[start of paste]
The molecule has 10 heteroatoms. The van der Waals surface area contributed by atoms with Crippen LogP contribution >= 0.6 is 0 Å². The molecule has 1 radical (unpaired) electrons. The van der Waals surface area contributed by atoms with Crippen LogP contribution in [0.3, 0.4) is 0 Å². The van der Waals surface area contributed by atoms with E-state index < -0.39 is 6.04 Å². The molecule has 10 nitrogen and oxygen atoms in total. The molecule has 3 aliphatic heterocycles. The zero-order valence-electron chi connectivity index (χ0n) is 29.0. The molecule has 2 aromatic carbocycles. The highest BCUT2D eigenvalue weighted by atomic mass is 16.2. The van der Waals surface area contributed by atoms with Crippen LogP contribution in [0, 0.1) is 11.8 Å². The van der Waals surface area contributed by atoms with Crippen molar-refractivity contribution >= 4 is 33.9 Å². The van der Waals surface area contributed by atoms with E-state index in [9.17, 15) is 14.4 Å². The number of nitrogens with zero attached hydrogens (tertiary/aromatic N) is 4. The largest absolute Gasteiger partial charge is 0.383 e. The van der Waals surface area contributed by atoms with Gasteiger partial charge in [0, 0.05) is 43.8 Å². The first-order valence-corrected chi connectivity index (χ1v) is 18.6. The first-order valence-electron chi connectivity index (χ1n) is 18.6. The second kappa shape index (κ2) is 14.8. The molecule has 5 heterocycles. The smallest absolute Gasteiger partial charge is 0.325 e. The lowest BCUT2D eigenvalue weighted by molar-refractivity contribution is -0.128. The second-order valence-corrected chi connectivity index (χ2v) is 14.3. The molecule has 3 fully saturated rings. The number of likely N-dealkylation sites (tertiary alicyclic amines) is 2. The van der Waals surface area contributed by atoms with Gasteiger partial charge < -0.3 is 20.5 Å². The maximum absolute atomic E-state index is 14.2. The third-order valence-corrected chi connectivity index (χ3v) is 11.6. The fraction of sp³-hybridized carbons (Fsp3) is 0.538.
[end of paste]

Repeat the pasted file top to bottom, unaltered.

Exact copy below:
The molecule has 10 heteroatoms. The van der Waals surface area contributed by atoms with Crippen LogP contribution >= 0.6 is 0 Å². The molecule has 1 radical (unpaired) electrons. The van der Waals surface area contributed by atoms with Crippen LogP contribution in [0.3, 0.4) is 0 Å². The van der Waals surface area contributed by atoms with E-state index < -0.39 is 6.04 Å². The molecule has 10 nitrogen and oxygen atoms in total. The molecule has 3 aliphatic heterocycles. The zero-order valence-electron chi connectivity index (χ0n) is 29.0. The molecule has 2 aromatic carbocycles. The highest BCUT2D eigenvalue weighted by atomic mass is 16.2. The van der Waals surface area contributed by atoms with Crippen LogP contribution in [0, 0.1) is 11.8 Å². The van der Waals surface area contributed by atoms with Crippen molar-refractivity contribution >= 4 is 33.9 Å². The van der Waals surface area contributed by atoms with E-state index in [9.17, 15) is 14.4 Å². The number of nitrogens with zero attached hydrogens (tertiary/aromatic N) is 4. The largest absolute Gasteiger partial charge is 0.383 e. The van der Waals surface area contributed by atoms with Gasteiger partial charge in [0, 0.05) is 43.8 Å². The first-order valence-corrected chi connectivity index (χ1v) is 18.6. The first-order valence-electron chi connectivity index (χ1n) is 18.6. The second kappa shape index (κ2) is 14.8. The molecule has 5 heterocycles. The smallest absolute Gasteiger partial charge is 0.325 e. The lowest BCUT2D eigenvalue weighted by molar-refractivity contribution is -0.128. The second-order valence-corrected chi connectivity index (χ2v) is 14.3. The molecule has 3 fully saturated rings. The number of likely N-dealkylation sites (tertiary alicyclic amines) is 2. The van der Waals surface area contributed by atoms with Gasteiger partial charge < -0.3 is 20.5 Å². The maximum absolute atomic E-state index is 14.2. The third-order valence-corrected chi connectivity index (χ3v) is 11.6. The fraction of sp³-hybridized carbons (Fsp3) is 0.538.